The Surveillance Section has several responsibilities. Daily, you may see them at the Tillotson Avenue or County Road 575 West bridge collecting samples to determine the impact the Water Pollution Control Facility (WPCF) has on the White River.
You may also see them at one of Muncie’s industrial sites collecting samples for the Pretreatment Program. Additionally, they collect samples for the ongoing studies such as urban sewers. Their daily routine also includes a visual inspection of the White River and its associated tributaries for any unusual occurrences.
Outfall Reconnaissance Inventory (ORI)
A law mandated by Indiana Department of Environmental Management (IDEM), required the city of Muncie to inventory all outfalls found along its rivers and streams. Funding provided to the Muncie Sanitary District (MSD) allowed for the district to identify all possibilities of illicit discharges within the district. All pipes or ditches that were found adjacent to any river or stream within the district were identified and mapped in a Geographic Information System. This allows for the location and general information associated with each pipe to be recalled at any time. In addition, some in-field analyses were conducted in order to determine if an outfall could potentially host an illicit discharge. In-field analysis included observing the condition of the outfall, noting any abnormal odor, color, sediment, floatables, vegetation, pipe benthic growth and stains. Identifying any abnormalities is important because it provides clues to where an illicit discharge may be coming from.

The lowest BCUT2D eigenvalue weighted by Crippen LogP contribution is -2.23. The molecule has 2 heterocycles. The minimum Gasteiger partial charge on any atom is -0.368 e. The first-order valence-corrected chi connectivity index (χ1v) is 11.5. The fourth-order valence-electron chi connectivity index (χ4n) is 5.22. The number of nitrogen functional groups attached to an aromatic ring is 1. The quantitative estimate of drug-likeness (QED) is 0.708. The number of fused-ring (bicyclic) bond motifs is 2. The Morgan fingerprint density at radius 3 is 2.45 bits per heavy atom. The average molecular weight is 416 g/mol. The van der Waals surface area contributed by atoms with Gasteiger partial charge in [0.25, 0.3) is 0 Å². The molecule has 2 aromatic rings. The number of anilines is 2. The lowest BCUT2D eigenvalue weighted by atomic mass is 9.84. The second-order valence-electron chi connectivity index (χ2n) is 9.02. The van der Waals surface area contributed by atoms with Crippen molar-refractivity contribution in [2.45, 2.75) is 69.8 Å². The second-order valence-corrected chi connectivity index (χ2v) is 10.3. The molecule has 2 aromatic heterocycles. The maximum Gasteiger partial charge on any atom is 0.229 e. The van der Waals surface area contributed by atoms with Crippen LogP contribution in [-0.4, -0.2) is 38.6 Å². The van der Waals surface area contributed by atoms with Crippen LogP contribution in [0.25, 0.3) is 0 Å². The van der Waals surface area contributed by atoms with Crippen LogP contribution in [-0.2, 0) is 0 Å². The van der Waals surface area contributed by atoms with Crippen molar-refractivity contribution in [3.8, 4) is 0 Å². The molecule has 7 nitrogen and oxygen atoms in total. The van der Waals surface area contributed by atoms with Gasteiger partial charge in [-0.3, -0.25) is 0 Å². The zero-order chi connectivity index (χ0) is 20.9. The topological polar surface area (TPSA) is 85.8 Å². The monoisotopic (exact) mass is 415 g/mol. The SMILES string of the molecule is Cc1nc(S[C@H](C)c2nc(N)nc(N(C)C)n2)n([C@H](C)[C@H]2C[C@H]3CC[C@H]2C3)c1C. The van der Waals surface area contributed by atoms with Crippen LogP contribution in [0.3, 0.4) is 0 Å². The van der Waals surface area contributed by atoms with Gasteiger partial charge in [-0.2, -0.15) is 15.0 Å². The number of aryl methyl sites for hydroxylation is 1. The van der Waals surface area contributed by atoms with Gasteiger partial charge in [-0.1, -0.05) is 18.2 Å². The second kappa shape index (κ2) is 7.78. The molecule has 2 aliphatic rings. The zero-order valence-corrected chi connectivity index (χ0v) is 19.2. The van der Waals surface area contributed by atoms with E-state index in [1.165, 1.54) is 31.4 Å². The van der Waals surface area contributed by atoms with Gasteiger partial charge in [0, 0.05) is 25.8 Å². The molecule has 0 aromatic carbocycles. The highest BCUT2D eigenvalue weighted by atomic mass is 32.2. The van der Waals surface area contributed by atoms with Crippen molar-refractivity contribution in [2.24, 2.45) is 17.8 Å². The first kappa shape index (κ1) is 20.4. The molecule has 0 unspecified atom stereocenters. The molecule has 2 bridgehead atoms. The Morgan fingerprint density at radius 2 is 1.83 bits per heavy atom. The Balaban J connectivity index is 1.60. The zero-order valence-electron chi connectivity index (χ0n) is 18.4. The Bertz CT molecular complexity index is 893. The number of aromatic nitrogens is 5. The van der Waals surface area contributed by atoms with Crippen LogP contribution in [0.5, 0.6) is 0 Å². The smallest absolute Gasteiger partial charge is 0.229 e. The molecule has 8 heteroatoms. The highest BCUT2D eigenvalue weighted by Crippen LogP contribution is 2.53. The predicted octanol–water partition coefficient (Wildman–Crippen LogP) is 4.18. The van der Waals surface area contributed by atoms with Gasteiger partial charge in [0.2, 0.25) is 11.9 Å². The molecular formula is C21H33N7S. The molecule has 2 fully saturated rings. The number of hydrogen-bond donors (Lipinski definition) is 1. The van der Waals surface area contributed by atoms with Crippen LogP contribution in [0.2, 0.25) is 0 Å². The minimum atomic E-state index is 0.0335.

Discharges from homes or industries will cause abnormalities that wouldn’t be present if only rainwater and/or groundwater were being discharged. Additionally, temperature, conductivity, turbidity, ammonia, hardness, alkalinity, pH and chlorine levels were measured on any flowing outfalls. Once again, this provides clues as to where the discharge may be coming from and helps identify rainwater/groundwater from illicit discharges. After all streams within the district were initially surveyed to identify all outfalls, all flowing outfalls were then sampled again for further lab analysis. More precise and thorough lab testing helps identify the sources of illicit outfalls. The lab testing includes measuring levels of boron and potassium (metals), fluoride, chloride, E. coli, total suspended solids and ammonia of 83 outfalls that have been identified as possibly illicit. At the conclusion of the ORI sampling, if the analyses prove any outfalls do have illicit discharges, then future steps will be taken in order to eliminate those outfalls; thus, reducing the pollution reaching the waterways of Delaware County. ORI investigations are then repeated on a 5-year cycle to look for new discharges.